What do you mean by ICT?
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Posted by PeterT on 08 Jun 2012
One of the major problems surrounding the use of ICT in education, and in particular the current debate about the role of new technologies in the revised National Curriculum, is that we talk at cross-purposes. This is because we use the same words to mean different things. Thus, for example, people criticize the teaching of ICT when what they really mean is the teaching of IT at Key Stage 4, or [more…] they talk about Computer Science in one breath and ‘knowledge age skills’ in the next as if they were the same (or even similar) things.
We need to agree some definitions for key terms related to the use of new technologies in the National Curriculum.
Given the high profile of the Royal Society Report on Computing in Schools (2011) it makes sense to base our definitions on the ones that they suggested – though with some adaptations to reflect the very particular focus of that study, which for example, explicitly excluded cross-curricula use of new technologies.
Computing: a broad term that the Royal Society report equates to ICT.
ICT: The National Curriculum subject (in effect a container), which should encompass:
Computer Science: the scientific discipline of Computer Science, covering principles such as algorithms, data structures, programming, systems architecture, design, problem solving etc.
Information Technology (IT): the assembly, deployment, and configuration of digital systems to meet user needs for particular purposes. (Note that this is narrower than the use in industry, which generally encompasses Computer Science as well)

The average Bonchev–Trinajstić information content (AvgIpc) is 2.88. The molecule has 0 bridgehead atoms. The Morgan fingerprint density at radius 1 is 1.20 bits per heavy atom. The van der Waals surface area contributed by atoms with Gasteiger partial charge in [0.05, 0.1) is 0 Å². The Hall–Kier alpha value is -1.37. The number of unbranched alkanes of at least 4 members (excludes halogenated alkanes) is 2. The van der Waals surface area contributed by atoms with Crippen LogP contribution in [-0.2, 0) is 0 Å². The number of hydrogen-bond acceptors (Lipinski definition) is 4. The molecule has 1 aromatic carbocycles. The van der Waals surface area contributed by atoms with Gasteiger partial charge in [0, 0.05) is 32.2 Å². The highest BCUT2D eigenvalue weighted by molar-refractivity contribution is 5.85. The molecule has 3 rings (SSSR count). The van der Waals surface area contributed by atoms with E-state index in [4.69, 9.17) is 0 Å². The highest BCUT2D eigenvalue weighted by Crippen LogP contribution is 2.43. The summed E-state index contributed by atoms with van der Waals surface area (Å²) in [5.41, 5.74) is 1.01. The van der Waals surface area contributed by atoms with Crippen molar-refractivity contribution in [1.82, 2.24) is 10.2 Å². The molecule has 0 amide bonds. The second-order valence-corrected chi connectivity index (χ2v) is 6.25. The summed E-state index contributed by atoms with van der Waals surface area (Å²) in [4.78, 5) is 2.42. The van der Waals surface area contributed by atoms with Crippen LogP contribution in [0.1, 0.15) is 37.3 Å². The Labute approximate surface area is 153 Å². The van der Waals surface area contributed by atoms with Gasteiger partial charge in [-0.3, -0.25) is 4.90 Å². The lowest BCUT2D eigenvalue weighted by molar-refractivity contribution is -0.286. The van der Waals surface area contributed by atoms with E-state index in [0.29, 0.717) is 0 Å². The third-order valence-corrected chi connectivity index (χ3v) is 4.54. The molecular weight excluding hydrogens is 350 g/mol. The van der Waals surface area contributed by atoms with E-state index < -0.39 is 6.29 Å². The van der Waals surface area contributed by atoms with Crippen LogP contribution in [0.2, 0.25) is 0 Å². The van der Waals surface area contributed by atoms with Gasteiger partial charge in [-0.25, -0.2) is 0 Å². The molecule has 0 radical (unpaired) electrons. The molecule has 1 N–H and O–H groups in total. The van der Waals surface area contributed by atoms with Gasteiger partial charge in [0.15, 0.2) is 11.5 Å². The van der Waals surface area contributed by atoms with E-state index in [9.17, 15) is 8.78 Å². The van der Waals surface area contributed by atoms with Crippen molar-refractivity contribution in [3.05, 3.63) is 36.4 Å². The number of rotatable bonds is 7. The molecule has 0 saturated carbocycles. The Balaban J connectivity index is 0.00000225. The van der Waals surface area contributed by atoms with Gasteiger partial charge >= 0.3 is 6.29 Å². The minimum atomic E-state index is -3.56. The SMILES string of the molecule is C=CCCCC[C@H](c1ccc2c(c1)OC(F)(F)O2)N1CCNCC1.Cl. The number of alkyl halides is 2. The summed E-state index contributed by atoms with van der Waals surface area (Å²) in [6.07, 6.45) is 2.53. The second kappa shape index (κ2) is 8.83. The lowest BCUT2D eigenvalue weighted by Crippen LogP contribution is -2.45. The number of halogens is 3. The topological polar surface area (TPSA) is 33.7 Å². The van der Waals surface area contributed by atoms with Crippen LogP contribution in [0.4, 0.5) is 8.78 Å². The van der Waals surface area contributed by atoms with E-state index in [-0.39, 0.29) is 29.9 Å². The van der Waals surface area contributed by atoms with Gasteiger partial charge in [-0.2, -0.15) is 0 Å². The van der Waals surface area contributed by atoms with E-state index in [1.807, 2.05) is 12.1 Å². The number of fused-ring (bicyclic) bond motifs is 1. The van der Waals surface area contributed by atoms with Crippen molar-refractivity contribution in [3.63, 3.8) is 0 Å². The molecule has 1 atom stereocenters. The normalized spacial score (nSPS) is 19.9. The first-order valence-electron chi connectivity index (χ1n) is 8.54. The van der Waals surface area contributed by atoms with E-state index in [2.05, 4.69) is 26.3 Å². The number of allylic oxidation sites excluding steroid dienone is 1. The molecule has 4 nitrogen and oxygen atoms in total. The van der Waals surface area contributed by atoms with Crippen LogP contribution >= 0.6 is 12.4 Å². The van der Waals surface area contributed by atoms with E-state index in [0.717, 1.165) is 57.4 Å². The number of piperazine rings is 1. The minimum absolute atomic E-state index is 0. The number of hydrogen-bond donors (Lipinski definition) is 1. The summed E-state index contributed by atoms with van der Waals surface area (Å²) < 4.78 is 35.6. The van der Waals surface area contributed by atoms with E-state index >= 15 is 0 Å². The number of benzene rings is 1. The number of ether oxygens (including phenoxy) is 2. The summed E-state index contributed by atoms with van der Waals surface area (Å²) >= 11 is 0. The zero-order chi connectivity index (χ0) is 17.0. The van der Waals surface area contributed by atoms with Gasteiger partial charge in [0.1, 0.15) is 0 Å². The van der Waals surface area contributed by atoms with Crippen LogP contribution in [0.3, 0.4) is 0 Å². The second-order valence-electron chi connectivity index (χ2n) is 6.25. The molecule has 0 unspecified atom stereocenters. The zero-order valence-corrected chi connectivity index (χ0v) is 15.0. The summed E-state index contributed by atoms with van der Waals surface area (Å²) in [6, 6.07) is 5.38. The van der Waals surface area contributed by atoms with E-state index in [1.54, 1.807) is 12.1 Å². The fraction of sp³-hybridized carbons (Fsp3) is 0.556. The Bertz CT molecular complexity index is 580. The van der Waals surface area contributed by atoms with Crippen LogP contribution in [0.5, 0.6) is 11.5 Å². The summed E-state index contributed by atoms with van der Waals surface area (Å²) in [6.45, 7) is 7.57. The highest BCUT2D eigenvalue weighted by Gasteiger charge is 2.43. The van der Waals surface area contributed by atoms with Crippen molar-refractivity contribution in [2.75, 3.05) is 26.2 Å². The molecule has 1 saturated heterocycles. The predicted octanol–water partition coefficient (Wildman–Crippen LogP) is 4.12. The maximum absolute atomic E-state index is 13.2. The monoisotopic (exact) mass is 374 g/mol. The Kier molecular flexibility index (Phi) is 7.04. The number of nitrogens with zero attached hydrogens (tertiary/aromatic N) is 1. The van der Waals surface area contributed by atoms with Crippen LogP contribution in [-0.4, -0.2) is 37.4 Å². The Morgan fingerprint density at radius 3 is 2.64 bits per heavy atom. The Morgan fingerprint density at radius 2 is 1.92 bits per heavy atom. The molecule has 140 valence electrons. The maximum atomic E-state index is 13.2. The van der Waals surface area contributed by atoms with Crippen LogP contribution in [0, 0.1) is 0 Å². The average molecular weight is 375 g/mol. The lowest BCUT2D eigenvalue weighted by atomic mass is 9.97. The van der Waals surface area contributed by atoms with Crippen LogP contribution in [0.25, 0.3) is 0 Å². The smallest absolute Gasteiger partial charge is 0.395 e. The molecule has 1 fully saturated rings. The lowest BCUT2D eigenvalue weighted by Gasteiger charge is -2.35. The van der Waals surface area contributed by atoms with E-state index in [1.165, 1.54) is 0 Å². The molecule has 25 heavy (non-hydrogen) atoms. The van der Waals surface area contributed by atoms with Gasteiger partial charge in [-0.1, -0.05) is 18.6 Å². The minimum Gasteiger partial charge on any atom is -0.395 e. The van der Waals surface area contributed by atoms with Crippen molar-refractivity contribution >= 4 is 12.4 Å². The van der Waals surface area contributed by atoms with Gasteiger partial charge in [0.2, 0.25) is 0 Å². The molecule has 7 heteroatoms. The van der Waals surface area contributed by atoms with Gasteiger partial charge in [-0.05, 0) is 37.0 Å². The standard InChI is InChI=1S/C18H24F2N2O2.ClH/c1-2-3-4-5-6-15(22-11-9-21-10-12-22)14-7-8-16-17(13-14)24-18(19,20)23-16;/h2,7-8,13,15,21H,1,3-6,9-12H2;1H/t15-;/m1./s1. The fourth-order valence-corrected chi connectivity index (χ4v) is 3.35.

Digital literacy: the ability to operate effectively as a citizen in the 21st century. It covers the following areas:
• Understanding the impact of new technologies on society, including the ways in which new technologies change disciplines (e.g. history, chemistry, English, etc)
• Understanding the nature of digital identities and being able to manage your digital identities appropriately
• Being able to interact safely in a digital world (encompassing e-safety, cyber-bullying, data security, etc)
• Being able to locate, organize, understand, evaluate, analyze and (re)present information using digital technology (including using dynamic and procedural representations)
The Royal Society Report explicitly excluded the use of new technologies across the curriculum. I have therefore added another key term that relates to this:
Embedded Technology (ET): the use of new technologies across the curriculum (i.e. in all subjects other than ICT). This requires understanding how new technologies change the discipline (which the school subject relates to), and how new technologies extend the range of pedagogical strategies available. It also requires competence in using relevant technologies.
There is overlap between ET and areas of ICT - but it is important at present to have an explicit term within education for cross-curricular use of new technology where learning through rather than learning about the technology is the primary focus.
The current debate often seems to confuse the preceding terms with what might be called ‘knowledge age skills’. ‘Knowledge age skills’, would include such things as: team working, collaboration, leadership, communication, learning to learn, real problem solving, creativity, etc.. Whilst ‘knowledge age skills’ may be learnt in the context of ICT (i.e. Computer Science, IT and Digital Literacy) they are NOT the same things, and teaching ICT may not be the most effective way to develop ‘knowledge age skills’.
The Royal Society (2011) Computing in Schools: Shut down or restart? London: Royal Society. http://royalsociety.org/education/policy/computing-in-schools/report/ (accessed 23-Mar-2012)